Life After Politics: George Pullicino

Manuel Zarb - 11th November 2017

In this series of interviews, former politicians share their experiences in politics and how they’ve readjusted to life as private citizens.

Looking back on his time in politics, George Pullicino says it was a challenging but mostly satisfying time. “When you’re a Minister, all your time and all your focus are directed at your portfolio, and I’ve had extensive ones," said the former Minister for Resources and Rural Affairs. "Moreover, you have to participate in discussions on other issues at Cabinet level and of course, Parliament. There are the sleepless nights of worry when you’re looking for the right course of action, but also the satisfaction of a job well done when a project is brought to completion to the benefit of the many. Not everyone is grateful, but you learn to live with that. It is the power of your conviction that drives you on most of the time.”

The experience of readjusting to being a private citizen, however, was certainly not easy. “In my case I had been a Junior Minister for five years plus a Minister for another 10 years – 15 years in all. I had abandoned my profession in the sense that I severed all connections with my architectural office. My engagement with the profession continued, insofar as I was au courant with new regulations/policies. Getting back on my feet, however, was extremely difficult. Initially I had no clients – I had to start from zero. At times it felt like you’re just out of University.”

“On a personal level, there are two sides of the coin. It takes some mental adjustment to go from an extremely hectic lifestyle to a calmer one, more focused on you personally. On the other hand, you do finally get the time to do some of the things you always wanted to, including spending more time with your family!”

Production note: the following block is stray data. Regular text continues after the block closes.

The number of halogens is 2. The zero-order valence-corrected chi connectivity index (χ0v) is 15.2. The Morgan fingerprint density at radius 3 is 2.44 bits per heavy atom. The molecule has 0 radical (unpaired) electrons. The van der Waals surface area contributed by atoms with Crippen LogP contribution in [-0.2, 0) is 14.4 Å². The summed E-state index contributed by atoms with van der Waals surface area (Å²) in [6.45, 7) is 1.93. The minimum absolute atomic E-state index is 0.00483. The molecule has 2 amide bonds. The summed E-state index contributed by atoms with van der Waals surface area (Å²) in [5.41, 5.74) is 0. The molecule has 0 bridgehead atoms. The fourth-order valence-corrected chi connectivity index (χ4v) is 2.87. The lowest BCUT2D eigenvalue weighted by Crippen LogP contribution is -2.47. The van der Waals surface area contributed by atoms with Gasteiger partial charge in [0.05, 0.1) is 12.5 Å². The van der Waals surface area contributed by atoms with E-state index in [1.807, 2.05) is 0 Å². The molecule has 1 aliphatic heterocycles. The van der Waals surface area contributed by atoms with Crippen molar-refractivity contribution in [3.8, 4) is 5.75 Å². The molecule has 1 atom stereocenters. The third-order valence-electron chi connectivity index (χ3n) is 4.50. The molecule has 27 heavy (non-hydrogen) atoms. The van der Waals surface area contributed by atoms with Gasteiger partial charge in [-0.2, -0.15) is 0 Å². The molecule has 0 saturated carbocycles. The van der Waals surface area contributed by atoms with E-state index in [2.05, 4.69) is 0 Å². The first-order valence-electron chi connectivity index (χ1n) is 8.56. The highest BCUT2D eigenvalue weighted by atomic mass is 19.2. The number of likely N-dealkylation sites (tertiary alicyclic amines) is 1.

Mr Pullicino continues by arguing that the current pay granted to Ministers and MPs is keeping people away from entering politics. “While salaries are rarely the motivation for politicians, a reasonable remuneration could well tip the balance for people who are deeply interested. It can contribute significantly in the case of those who feel that their families would also suffer financially should they take that path.” He does not, however, have a strong opinion on whether or not to change the time Parliament convenes. “When you form part of the executive, Parliament convening in the evening is reasonable in the sense that should Parliament meet in the morning, keeping up with the volume of work becomes tough.”

Mr Pullicino agrees that Members of Parliament should be full-timers, but not for the most common reasons shared by others. “Having full-time members does not diminish the possibility of conflict of interest or vested interests attempting to lobby for favour. It is integrity which does this. My leaning towards adopting a full-time Parliament stems from an appreciation of what it entails to become conversant with the issues being discussed, and the subsequent ability to contribute positively to the debate.”

This interview was originally published as part of a feature on the Commercial Courier


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